More support urged for new-energy vehicles
Updated: 2012-11-10 20:07
By Han Lei (chinadaily.com.cn)
A Beijing auto maker called for more policy support for the development of electric vehicles as a way to reduce car emissions in the nationwide campaign to build a "beautiful China" proposed by President Hu Jintao.
"Policy support is crucial for something new to mature," said Xu Heyi, chairman of the BAIC Group, one of China's largest auto makers, in a group discussion at the ongoing 18th National Congress of the Communist Party of China.
He urged the government to introduce more policies to help build support facilities to push forward the development of new-energy vehicles.
President Hu raised the goal of building a "beautiful China" in a work report to the 18th Party congress. "We should leave to our future generations a beautiful homeland with green fields, clean water and a blue sky," he said at the opening of the congress held every five years.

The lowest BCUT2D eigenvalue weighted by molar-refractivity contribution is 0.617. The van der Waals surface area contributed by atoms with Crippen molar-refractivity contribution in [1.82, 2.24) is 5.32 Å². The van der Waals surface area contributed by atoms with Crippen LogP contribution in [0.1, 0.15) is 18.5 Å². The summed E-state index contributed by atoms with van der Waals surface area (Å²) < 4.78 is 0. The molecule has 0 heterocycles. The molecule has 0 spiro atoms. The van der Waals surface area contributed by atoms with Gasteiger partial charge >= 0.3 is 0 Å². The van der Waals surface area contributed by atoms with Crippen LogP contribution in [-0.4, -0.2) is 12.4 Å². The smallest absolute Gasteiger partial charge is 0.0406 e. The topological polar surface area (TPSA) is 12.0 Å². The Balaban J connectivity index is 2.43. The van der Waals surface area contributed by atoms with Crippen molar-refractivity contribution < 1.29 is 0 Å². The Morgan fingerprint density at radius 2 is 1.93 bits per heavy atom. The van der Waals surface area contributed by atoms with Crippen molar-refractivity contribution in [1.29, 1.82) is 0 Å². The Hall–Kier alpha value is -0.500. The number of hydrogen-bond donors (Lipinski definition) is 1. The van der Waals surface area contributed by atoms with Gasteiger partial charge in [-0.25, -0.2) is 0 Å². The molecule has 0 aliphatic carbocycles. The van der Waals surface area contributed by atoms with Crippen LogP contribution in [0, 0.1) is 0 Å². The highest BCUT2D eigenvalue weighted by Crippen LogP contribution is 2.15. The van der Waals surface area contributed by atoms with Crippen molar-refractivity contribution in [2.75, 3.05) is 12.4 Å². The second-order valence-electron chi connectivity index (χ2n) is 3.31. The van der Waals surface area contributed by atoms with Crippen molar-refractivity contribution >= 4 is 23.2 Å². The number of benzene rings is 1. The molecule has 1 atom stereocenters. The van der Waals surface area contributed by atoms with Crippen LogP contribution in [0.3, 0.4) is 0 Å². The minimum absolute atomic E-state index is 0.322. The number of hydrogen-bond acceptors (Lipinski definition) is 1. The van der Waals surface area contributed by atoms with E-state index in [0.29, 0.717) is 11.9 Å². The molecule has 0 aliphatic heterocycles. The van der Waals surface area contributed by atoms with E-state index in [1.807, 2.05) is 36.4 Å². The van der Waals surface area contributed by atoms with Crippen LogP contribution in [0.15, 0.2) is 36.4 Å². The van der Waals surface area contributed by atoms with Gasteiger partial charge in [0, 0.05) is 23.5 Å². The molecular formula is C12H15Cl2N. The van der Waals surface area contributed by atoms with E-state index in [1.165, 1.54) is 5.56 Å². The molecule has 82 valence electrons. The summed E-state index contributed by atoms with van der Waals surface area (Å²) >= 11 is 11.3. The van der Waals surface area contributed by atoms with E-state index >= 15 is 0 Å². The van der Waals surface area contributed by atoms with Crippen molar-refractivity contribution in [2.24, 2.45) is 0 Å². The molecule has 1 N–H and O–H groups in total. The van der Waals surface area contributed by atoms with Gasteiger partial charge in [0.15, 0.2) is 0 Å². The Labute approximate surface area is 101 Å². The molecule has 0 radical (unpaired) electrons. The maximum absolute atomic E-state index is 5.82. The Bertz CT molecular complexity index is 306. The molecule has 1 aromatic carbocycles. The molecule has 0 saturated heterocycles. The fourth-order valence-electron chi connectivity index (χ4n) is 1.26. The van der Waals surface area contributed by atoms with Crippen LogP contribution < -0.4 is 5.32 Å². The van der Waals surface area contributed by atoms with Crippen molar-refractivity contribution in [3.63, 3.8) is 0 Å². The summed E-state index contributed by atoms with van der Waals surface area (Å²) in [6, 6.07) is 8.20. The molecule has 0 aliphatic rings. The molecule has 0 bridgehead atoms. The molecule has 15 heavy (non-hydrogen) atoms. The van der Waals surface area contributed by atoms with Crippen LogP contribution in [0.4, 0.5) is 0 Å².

To realize this goal, Xu said, efforts to cut car emissions must be made by both the Beijing municipal government and by the SAIC Group.
In the Chinese capital, vehicles consume one-third of the energy and produce 50 percent of the pollutants, according to Xu.
"Therefore, auto manufacturers bear tremendous responsibilities in the building of an ecological-friendly city," he said.
Xu's company boasts more than 40 types of new-energy vehicles, including cars, buses, and mid-sized and heavy trucks.
It plans to invest 1.7 billion yuan ($272 million) into the research and production of new-energy cars in the next three years, the company said on Wednesday.
Xu considered the city government a staunch supporter of new-energy vehicles, creating the best environment for R&D, infrastructure and standard formulation.
The municipal government has established a meeting schedule whereby 14 city government agencies will meet regularly to discuss the development of the sector.
Xu expected more favorable policies are coming. "The government should be steadfast in this, and should not care too much about short-term gains and losses," he said.